Enough, Mr. President – time to walk
I was reading an article on how Paul Ryan is schooling President Trump on politics. My first reaction is always to defend the president, but as I read it, I realized it's true. Paul Ryan's behind the wheel; President Trump's in the passenger seat.
Proof that Ryan's in the driver's seat is his health care bill. Paul Ryan has managed to get the president on board for a bill that is essentially Hillarycare. During the campaign, Trump promised to repeal Obamacare; Hillary wanted to keep it and fix the bad parts. Well, hello!
How did we get here? How did the most powerful man in the world, a genius, a man devoted to the American people, get conned into working on Hillary's plan and worse, promoting it as his own?
President Trump went to Washington an outsider – no knowledge of congressional process, no time to learn. To compensate, he surrounded himself with "experienced politicians" to guide him through the legislative maze. That was his first mistake.
His second mistake was to embrace said establishment, to accept them into his inner circle. Paul Ryan, Mitch McConnell, and others in leadership are part of the GOP establishment (GOPe) that worked to defeat Donald Trump in the election. These people reviled Trump, insulted him, spent millions to defeat him. These are Republicans who risked a Hillary Clinton presidency to keep Trump out of the White House.
Turns out they needn't have worried. President Trump appears to think he needs them more than they need him. Sensing weakness, the establishment leverage their role in passing legislation to destroy the president's agenda from within.
And if the president questions their approach, they warn that he'll never see his precious tax reform if he doesn't let them butcher the Obamacare repeal first. Everyone knows that tax relief is Trump's baby, so this ransom strategy works like a charm.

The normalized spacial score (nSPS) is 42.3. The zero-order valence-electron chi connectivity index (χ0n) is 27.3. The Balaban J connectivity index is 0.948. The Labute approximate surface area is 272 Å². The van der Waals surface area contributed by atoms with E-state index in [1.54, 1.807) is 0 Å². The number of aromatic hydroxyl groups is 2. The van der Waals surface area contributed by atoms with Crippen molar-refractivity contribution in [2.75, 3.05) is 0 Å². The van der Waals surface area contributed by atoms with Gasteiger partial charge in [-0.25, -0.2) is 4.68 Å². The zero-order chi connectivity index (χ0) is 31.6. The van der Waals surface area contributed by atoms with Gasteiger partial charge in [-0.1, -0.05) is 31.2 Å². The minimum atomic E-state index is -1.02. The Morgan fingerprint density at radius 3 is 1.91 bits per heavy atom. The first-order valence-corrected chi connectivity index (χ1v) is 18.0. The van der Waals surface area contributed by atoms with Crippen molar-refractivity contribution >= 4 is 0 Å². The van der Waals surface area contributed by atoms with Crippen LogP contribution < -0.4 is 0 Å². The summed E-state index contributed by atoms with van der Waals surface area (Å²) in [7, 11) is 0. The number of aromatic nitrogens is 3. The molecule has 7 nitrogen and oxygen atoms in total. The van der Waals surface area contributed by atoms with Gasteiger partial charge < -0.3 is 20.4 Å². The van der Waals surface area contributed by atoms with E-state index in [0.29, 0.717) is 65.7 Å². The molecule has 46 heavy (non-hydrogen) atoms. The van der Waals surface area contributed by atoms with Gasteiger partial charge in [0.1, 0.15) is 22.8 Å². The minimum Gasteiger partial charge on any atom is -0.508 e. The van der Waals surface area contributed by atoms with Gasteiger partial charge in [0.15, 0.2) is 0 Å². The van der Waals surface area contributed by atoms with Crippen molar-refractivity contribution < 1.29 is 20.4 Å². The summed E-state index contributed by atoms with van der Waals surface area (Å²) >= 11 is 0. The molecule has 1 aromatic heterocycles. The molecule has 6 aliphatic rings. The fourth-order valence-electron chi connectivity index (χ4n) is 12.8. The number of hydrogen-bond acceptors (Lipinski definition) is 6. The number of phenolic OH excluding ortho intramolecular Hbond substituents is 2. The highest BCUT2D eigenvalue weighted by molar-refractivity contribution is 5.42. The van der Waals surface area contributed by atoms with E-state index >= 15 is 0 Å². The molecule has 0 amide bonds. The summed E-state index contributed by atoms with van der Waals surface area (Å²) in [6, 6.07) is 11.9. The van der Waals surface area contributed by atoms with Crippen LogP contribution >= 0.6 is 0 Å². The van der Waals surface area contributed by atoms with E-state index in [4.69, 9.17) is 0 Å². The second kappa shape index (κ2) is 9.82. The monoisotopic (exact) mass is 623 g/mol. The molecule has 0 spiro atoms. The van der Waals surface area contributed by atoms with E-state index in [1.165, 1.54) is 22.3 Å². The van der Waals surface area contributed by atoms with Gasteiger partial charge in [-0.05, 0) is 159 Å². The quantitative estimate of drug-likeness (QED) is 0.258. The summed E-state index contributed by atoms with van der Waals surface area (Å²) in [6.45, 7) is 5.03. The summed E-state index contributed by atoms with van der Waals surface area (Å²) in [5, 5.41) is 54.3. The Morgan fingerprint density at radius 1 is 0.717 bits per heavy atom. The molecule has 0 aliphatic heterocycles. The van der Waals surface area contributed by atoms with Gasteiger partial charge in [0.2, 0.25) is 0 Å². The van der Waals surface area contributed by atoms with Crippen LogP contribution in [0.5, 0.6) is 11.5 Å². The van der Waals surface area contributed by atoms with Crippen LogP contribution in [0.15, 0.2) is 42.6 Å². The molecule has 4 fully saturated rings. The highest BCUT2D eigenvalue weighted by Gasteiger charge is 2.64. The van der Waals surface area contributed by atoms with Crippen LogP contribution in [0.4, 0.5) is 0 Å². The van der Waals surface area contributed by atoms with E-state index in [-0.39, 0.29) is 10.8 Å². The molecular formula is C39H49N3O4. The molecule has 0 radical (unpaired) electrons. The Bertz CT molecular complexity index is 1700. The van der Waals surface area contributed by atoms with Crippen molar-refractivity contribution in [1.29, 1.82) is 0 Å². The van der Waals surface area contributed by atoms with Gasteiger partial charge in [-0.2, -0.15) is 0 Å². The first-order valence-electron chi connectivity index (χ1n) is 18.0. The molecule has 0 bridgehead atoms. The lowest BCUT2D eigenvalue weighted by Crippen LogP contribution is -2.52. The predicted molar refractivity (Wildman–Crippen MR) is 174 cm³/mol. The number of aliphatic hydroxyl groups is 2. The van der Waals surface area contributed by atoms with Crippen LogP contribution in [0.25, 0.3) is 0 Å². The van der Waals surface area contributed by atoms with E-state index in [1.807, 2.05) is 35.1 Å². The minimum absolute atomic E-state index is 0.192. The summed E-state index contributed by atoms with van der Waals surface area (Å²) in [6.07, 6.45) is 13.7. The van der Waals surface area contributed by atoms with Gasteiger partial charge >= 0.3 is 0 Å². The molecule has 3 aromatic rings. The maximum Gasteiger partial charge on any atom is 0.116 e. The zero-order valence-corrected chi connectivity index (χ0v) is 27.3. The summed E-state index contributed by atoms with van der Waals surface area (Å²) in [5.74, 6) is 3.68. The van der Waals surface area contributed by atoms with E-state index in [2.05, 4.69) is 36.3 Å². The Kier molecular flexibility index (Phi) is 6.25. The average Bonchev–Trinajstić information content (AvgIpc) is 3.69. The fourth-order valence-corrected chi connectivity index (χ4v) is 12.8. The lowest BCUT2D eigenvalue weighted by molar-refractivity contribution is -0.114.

Why would they do this? Where to start? There are billionaire socialists who don't want to relinquish their gains towards single-payer healthcare, corporate and technology giants on the "cheap labor express" who will pay for open borders, and "free traders" who want to keep selling America to the lowest bidder. So many special interests, so little time.
Now President Trump seems to honestly believe that the GOP leadership wants to make America great again. So he tasks Speaker Ryan to draft what will arguably be the most important legislation of his term: Obamacare repeal and replace.
Ryan jumps right in, huddles behind closed doors, delays showing the bill to Congress for as long as possible, then dusts off the "Better Way" plan and sells it to the president. The "leaders" are all smiles when Ryan rolls out his bill, assured that it will sail through Congress. Of course, it doesn't. In fact, a Republican civil war breaks out.
The House Freedom Caucus; Senators Paul, Cruz, Lee, and Cotton; FreedomWorks; Club for Growth; and conservative talk show hosts including Laura Ingraham, Mark Levin, and Rush Limbaugh are among the conservatives who have sent up warning flares on this bill. Obamacare's not repealed; it's rejiggered. Ryancare's not a replacement – just another 100-page add-on.
These conservatives are absolutely right to reject this bill. President Trump promised to repeal Obamacare, not fix it. That was Hillary's line. He campaigned on starting over with a free market, the ability to purchase plans across state lines to encourage competition and lower premiums, not government health care – again, Hillary's choice. And the president never talked about keeping Obamacare, tweaking it, or making it more palatable.
So Paul Ryan takes a page from Democrats' playbook to save Obamacare and passes it off as President Trump's pledge to repeal it. Yeah, conservatives aren't so happy about that.